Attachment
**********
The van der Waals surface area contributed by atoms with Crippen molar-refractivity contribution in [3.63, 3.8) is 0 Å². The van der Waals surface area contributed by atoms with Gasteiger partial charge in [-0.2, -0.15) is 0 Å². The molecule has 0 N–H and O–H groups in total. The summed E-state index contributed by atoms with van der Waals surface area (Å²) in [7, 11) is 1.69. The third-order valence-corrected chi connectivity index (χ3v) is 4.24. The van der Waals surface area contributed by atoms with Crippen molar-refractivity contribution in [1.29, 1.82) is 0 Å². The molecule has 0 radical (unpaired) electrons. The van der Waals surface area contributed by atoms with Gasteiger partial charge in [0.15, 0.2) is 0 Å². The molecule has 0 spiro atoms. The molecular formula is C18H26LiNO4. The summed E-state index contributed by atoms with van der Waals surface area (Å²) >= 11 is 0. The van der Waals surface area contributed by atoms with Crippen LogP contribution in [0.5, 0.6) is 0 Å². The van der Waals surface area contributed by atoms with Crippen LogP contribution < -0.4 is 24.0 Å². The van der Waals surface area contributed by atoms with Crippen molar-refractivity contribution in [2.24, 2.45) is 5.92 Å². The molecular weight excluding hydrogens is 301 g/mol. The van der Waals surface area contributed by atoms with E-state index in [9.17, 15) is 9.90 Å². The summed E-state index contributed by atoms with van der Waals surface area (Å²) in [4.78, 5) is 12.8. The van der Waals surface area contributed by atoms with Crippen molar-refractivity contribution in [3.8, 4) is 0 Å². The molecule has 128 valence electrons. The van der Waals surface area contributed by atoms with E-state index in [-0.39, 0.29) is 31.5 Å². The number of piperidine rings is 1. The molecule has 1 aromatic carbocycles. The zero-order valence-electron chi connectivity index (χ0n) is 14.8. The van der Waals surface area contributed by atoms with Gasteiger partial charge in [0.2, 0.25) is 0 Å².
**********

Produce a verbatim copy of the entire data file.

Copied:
The van der Waals surface area contributed by atoms with Crippen molar-refractivity contribution in [3.63, 3.8) is 0 Å². The van der Waals surface area contributed by atoms with Gasteiger partial charge in [-0.2, -0.15) is 0 Å². The molecule has 0 N–H and O–H groups in total. The summed E-state index contributed by atoms with van der Waals surface area (Å²) in [7, 11) is 1.69. The third-order valence-corrected chi connectivity index (χ3v) is 4.24. The van der Waals surface area contributed by atoms with Crippen molar-refractivity contribution in [1.29, 1.82) is 0 Å². The molecule has 0 radical (unpaired) electrons. The van der Waals surface area contributed by atoms with Gasteiger partial charge in [0.15, 0.2) is 0 Å². The molecule has 0 spiro atoms. The molecular formula is C18H26LiNO4. The summed E-state index contributed by atoms with van der Waals surface area (Å²) >= 11 is 0. The van der Waals surface area contributed by atoms with Crippen LogP contribution in [0.5, 0.6) is 0 Å². The van der Waals surface area contributed by atoms with Crippen LogP contribution < -0.4 is 24.0 Å². The van der Waals surface area contributed by atoms with Crippen molar-refractivity contribution in [2.24, 2.45) is 5.92 Å². The molecular weight excluding hydrogens is 301 g/mol. The van der Waals surface area contributed by atoms with E-state index in [9.17, 15) is 9.90 Å². The summed E-state index contributed by atoms with van der Waals surface area (Å²) in [4.78, 5) is 12.8. The van der Waals surface area contributed by atoms with Crippen molar-refractivity contribution in [3.8, 4) is 0 Å². The molecule has 128 valence electrons. The van der Waals surface area contributed by atoms with E-state index in [-0.39, 0.29) is 31.5 Å². The number of piperidine rings is 1. The molecule has 1 aromatic carbocycles. The zero-order valence-electron chi connectivity index (χ0n) is 14.8. The van der Waals surface area contributed by atoms with Gasteiger partial charge in [0.2, 0.25) is 0 Å².